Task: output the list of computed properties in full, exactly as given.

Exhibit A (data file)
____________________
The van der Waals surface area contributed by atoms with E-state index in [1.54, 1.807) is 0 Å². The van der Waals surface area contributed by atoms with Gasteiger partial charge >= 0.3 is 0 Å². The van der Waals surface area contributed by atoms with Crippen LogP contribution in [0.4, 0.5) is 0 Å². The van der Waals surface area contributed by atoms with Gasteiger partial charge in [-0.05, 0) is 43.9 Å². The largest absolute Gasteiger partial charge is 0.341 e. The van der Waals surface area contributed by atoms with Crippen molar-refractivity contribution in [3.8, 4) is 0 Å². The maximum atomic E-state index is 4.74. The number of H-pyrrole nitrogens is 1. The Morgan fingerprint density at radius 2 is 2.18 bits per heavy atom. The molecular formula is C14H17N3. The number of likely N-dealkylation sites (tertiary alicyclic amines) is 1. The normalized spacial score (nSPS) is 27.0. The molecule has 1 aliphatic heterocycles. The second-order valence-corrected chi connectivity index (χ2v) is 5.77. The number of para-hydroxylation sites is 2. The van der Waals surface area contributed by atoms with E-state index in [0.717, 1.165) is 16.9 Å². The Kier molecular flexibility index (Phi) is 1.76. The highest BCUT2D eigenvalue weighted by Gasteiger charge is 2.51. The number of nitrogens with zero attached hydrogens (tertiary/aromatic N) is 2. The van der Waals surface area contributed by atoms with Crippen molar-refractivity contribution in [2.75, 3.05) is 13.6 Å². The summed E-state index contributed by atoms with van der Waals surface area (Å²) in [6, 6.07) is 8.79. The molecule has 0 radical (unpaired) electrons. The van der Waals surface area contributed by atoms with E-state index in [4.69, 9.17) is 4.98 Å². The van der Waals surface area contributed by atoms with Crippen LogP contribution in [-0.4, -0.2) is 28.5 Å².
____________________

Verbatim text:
The van der Waals surface area contributed by atoms with E-state index in [1.54, 1.807) is 0 Å². The van der Waals surface area contributed by atoms with Gasteiger partial charge >= 0.3 is 0 Å². The van der Waals surface area contributed by atoms with Crippen LogP contribution in [0.4, 0.5) is 0 Å². The van der Waals surface area contributed by atoms with Gasteiger partial charge in [-0.05, 0) is 43.9 Å². The largest absolute Gasteiger partial charge is 0.341 e. The van der Waals surface area contributed by atoms with Crippen molar-refractivity contribution in [3.8, 4) is 0 Å². The maximum atomic E-state index is 4.74. The number of H-pyrrole nitrogens is 1. The Morgan fingerprint density at radius 2 is 2.18 bits per heavy atom. The molecular formula is C14H17N3. The number of likely N-dealkylation sites (tertiary alicyclic amines) is 1. The normalized spacial score (nSPS) is 27.0. The molecule has 1 aliphatic heterocycles. The second-order valence-corrected chi connectivity index (χ2v) is 5.77. The number of para-hydroxylation sites is 2. The van der Waals surface area contributed by atoms with E-state index in [0.717, 1.165) is 16.9 Å². The Kier molecular flexibility index (Phi) is 1.76. The highest BCUT2D eigenvalue weighted by Gasteiger charge is 2.51. The number of nitrogens with zero attached hydrogens (tertiary/aromatic N) is 2. The van der Waals surface area contributed by atoms with Crippen molar-refractivity contribution in [2.75, 3.05) is 13.6 Å². The summed E-state index contributed by atoms with van der Waals surface area (Å²) in [6, 6.07) is 8.79. The molecule has 0 radical (unpaired) electrons. The van der Waals surface area contributed by atoms with E-state index in [4.69, 9.17) is 4.98 Å². The van der Waals surface area contributed by atoms with Crippen LogP contribution in [-0.4, -0.2) is 28.5 Å².